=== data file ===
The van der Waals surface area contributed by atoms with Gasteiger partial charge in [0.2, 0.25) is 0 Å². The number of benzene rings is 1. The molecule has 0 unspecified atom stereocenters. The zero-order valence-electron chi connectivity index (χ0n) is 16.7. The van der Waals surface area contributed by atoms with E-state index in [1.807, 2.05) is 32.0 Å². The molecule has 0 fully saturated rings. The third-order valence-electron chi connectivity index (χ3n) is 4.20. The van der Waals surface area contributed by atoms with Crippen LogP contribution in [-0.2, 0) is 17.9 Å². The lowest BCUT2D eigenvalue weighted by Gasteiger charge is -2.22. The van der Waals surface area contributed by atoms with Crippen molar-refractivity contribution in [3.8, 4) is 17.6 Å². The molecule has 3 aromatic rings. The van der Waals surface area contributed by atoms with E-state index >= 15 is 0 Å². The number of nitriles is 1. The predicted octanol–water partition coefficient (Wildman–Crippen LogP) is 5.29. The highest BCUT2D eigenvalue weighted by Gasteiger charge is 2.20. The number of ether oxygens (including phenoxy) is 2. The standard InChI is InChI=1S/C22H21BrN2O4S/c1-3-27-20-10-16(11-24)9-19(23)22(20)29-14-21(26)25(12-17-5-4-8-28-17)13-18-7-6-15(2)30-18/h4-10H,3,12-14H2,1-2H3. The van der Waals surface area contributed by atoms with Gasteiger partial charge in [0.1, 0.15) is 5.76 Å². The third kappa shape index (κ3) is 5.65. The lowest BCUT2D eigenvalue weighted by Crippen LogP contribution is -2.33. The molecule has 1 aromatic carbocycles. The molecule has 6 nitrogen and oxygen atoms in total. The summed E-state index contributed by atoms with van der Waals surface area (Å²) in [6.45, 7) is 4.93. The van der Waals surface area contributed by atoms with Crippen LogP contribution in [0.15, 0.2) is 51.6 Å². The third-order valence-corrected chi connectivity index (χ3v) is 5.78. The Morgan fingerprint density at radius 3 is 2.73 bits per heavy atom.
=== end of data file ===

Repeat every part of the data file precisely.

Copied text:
The van der Waals surface area contributed by atoms with Gasteiger partial charge in [0.2, 0.25) is 0 Å². The number of benzene rings is 1. The molecule has 0 unspecified atom stereocenters. The zero-order valence-electron chi connectivity index (χ0n) is 16.7. The van der Waals surface area contributed by atoms with E-state index in [1.807, 2.05) is 32.0 Å². The molecule has 0 fully saturated rings. The third-order valence-electron chi connectivity index (χ3n) is 4.20. The van der Waals surface area contributed by atoms with Crippen LogP contribution in [-0.2, 0) is 17.9 Å². The lowest BCUT2D eigenvalue weighted by Gasteiger charge is -2.22. The van der Waals surface area contributed by atoms with Crippen molar-refractivity contribution in [3.8, 4) is 17.6 Å². The molecule has 3 aromatic rings. The van der Waals surface area contributed by atoms with E-state index >= 15 is 0 Å². The number of nitriles is 1. The predicted octanol–water partition coefficient (Wildman–Crippen LogP) is 5.29. The highest BCUT2D eigenvalue weighted by Gasteiger charge is 2.20. The number of ether oxygens (including phenoxy) is 2. The standard InChI is InChI=1S/C22H21BrN2O4S/c1-3-27-20-10-16(11-24)9-19(23)22(20)29-14-21(26)25(12-17-5-4-8-28-17)13-18-7-6-15(2)30-18/h4-10H,3,12-14H2,1-2H3. The van der Waals surface area contributed by atoms with Gasteiger partial charge in [0.1, 0.15) is 5.76 Å². The third kappa shape index (κ3) is 5.65. The lowest BCUT2D eigenvalue weighted by Crippen LogP contribution is -2.33. The molecule has 1 aromatic carbocycles. The molecule has 6 nitrogen and oxygen atoms in total. The summed E-state index contributed by atoms with van der Waals surface area (Å²) in [6.45, 7) is 4.93. The van der Waals surface area contributed by atoms with Crippen LogP contribution in [0.15, 0.2) is 51.6 Å². The third-order valence-corrected chi connectivity index (χ3v) is 5.78. The Morgan fingerprint density at radius 3 is 2.73 bits per heavy atom.